I thought Detroit would like him and embrace him and vice versa because his game fits Detroit. I'm not surprised at the season he had and the professionalism he exhibited. He was playing hard, not taking nights off and playing all hard minutes. That last Phoenix game (a season-high 31 points on Feb. 28), that was about as beautiful as we've seen any guard play this year. He fits what Detroit is all about. You want young players around him.

The professionalism and competitiveness that both Blake Griffin and Derrick Rose show when they get on the floor, they have that and that's what young players need to see. Looking at both as Pistons, they are superstar players, but they don't have superstar attitudes. They don't appear to be me-first guys. Most superstars say they need theirs and everybody get out their way.

That's how the culture of (our era) of the Pistons was set.

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Beard: Andre Drummond was the longest-tenured Pistons player before his trade at the deadline. How much did that set back the culture the new regime is trying to build?

Thomas: It took us a long time to build a culture in Detroit, with a belief system, celebrating tradition. Before you celebrate, have to establish something to celebrate: a language, colors - the flag you represent. That's what we had built in Detroit and that gave us an identity. Whether winning or losing, when you talk about Pistons Bad Boys culture, that is still relevant and talked about to this day.

Van Gundy came in and said he wanted to move away from that and build something else. What he was tearing down and trying to build, it wasn't complete. Drummond as a player and talent coming into one culture of this is who Pistons are and then the change in regime says a new culture. The heartbreak that Andre Drummond feels I understand from a player perspective, but from an organizational perspective, it led to where they are now.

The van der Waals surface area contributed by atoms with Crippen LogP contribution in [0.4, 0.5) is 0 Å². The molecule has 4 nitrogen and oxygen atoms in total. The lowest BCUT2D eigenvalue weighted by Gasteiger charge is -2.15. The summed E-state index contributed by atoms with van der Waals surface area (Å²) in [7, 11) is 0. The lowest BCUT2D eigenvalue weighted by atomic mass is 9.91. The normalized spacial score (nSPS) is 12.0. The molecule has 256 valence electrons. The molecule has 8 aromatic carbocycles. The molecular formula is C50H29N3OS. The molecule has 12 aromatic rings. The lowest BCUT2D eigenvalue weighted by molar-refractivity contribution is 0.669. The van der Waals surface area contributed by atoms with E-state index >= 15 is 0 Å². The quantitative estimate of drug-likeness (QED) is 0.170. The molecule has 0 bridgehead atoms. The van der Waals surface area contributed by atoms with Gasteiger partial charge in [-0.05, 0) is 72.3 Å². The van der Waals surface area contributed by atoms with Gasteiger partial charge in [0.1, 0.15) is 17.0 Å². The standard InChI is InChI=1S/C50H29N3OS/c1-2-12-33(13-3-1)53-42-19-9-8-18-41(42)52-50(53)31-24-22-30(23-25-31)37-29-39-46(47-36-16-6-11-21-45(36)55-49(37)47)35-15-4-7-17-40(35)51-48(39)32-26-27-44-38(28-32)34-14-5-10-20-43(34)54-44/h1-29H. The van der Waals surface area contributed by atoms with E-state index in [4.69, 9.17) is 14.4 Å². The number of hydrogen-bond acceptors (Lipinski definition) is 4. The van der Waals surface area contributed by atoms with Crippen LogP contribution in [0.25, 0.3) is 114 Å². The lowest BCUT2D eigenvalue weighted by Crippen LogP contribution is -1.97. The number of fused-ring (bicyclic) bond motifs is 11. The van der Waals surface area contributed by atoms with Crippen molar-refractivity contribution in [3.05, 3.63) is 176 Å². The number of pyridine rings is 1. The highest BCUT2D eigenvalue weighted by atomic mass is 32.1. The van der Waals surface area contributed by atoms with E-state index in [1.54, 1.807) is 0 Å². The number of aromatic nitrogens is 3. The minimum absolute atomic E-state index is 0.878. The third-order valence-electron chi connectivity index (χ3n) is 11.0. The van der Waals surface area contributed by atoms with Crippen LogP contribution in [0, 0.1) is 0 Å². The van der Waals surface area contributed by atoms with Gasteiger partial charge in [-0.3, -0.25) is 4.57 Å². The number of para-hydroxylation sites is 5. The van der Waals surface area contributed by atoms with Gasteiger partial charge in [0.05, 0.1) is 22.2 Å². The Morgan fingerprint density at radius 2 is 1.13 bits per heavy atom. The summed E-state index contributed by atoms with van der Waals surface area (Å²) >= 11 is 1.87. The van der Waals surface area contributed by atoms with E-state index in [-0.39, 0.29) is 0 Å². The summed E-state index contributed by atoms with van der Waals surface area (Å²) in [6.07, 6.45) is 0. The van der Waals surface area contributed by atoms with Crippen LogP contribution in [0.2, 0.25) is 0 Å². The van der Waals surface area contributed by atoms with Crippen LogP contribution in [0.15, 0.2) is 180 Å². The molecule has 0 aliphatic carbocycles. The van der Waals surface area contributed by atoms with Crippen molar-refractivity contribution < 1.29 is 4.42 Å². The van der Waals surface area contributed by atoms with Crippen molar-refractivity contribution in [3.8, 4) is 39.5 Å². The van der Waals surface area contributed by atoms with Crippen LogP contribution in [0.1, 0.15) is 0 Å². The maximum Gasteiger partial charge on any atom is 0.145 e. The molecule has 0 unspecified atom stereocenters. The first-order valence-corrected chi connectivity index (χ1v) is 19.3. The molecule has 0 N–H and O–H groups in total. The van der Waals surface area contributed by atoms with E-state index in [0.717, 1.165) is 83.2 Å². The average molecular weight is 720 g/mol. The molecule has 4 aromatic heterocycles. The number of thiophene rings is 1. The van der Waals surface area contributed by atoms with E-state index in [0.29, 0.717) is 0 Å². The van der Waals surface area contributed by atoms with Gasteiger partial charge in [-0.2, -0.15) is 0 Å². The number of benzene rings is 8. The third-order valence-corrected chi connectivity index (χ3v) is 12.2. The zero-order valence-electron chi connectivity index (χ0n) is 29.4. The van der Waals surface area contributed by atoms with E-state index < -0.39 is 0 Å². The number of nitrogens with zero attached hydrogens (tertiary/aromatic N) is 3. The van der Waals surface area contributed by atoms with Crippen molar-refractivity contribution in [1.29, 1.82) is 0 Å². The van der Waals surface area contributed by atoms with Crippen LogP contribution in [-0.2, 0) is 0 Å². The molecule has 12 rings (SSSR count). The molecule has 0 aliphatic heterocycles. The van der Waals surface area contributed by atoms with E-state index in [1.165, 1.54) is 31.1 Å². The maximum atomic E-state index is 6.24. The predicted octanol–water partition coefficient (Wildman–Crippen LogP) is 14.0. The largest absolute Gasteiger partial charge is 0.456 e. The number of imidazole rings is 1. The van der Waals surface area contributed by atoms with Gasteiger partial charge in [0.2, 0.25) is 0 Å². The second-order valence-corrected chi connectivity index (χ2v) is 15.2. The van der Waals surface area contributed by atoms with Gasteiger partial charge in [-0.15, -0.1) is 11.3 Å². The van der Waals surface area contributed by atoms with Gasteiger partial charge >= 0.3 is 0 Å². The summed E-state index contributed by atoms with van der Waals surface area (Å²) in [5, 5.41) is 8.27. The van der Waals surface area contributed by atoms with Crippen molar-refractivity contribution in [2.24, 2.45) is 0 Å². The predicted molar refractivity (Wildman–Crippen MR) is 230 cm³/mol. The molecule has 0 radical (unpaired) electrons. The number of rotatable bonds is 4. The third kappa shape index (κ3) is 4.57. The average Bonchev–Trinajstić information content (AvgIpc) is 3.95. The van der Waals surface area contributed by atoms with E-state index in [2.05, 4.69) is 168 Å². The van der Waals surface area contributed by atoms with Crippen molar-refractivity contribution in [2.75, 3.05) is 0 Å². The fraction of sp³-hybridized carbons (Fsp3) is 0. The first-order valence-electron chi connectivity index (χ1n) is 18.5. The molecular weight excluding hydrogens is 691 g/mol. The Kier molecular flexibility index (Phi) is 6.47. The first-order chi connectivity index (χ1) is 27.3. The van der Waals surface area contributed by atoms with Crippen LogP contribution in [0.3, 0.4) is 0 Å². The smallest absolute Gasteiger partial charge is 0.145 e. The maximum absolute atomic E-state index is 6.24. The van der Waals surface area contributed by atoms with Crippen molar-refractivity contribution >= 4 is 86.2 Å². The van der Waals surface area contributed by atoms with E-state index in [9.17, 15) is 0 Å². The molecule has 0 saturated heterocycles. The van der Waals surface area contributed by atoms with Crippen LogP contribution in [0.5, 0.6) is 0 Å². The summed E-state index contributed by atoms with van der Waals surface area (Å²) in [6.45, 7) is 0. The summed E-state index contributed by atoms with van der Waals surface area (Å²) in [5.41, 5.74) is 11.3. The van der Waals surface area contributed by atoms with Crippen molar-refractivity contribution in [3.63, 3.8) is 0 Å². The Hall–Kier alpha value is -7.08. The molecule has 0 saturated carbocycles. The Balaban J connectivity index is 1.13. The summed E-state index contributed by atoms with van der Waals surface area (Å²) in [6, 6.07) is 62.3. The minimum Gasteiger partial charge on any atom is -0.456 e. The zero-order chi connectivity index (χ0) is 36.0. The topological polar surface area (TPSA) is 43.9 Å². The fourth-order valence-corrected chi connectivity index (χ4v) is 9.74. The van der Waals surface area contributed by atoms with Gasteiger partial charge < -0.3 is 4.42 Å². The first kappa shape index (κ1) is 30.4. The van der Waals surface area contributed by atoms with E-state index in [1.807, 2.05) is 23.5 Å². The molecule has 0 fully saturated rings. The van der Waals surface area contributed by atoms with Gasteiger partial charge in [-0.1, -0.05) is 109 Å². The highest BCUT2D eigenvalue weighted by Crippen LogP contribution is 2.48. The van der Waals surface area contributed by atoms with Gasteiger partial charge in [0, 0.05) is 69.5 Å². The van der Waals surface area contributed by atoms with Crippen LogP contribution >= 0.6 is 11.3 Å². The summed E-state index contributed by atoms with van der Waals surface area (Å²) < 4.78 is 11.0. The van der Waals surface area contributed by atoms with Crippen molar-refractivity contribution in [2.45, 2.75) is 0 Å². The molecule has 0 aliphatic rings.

Where they are now is what they're trying to build now. That's still being determined. That goes a long way in whom to draft

Ben Wallace is the perfect example of what Detroit culture was and what it is. Ben Wallace in any other NBA city may not have been as great as what he became. What he brought to Detroit was much more appreciated because of his style. (Dennis) Rodman, (Bill) Laimbeer and (Ben) Wallace was how we won.

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Beard: There was a post on Twitter about the anniversary of Michael Jordan scoring 59 points against the Pistons in 1988. (Thomas' reply was "Pistons beat the Bulls in that playoff series, 4 games to 1.")

You set them straight, but do people kind of misremember what the Pistons did in that era?

Thomas: Yeah, he got 59 and did all that, but at the same time, you have to tell the truth: they lost. When you put us all head-to-head, the 80's era is among the best in basketball ever. We were all young and in our primes.